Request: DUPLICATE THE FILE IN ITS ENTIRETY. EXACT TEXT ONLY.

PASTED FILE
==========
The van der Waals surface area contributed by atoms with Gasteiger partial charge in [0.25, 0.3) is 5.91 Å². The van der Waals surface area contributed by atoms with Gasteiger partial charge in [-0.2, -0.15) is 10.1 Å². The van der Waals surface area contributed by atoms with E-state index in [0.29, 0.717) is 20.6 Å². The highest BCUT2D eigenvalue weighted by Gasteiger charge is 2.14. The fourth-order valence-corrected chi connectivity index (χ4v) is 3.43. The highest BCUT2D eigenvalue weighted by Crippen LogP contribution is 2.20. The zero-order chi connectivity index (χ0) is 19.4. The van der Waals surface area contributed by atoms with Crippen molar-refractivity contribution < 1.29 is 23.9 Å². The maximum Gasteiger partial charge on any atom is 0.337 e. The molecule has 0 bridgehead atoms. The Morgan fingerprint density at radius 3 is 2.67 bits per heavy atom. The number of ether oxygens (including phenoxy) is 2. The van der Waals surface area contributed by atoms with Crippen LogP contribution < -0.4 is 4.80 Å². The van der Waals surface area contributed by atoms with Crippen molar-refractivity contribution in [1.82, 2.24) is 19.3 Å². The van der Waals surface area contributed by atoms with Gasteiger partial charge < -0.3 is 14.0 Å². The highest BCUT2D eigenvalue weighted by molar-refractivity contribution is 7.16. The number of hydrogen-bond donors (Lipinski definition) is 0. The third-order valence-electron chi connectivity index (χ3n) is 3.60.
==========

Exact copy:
The van der Waals surface area contributed by atoms with Gasteiger partial charge in [0.25, 0.3) is 5.91 Å². The van der Waals surface area contributed by atoms with Gasteiger partial charge in [-0.2, -0.15) is 10.1 Å². The van der Waals surface area contributed by atoms with E-state index in [0.29, 0.717) is 20.6 Å². The highest BCUT2D eigenvalue weighted by Gasteiger charge is 2.14. The fourth-order valence-corrected chi connectivity index (χ4v) is 3.43. The highest BCUT2D eigenvalue weighted by Crippen LogP contribution is 2.20. The zero-order chi connectivity index (χ0) is 19.4. The van der Waals surface area contributed by atoms with Crippen molar-refractivity contribution < 1.29 is 23.9 Å². The maximum Gasteiger partial charge on any atom is 0.337 e. The molecule has 0 bridgehead atoms. The Morgan fingerprint density at radius 3 is 2.67 bits per heavy atom. The number of ether oxygens (including phenoxy) is 2. The van der Waals surface area contributed by atoms with Crippen LogP contribution < -0.4 is 4.80 Å². The van der Waals surface area contributed by atoms with Crippen molar-refractivity contribution in [1.82, 2.24) is 19.3 Å². The van der Waals surface area contributed by atoms with Gasteiger partial charge < -0.3 is 14.0 Å². The highest BCUT2D eigenvalue weighted by molar-refractivity contribution is 7.16. The number of hydrogen-bond donors (Lipinski definition) is 0. The third-order valence-electron chi connectivity index (χ3n) is 3.60.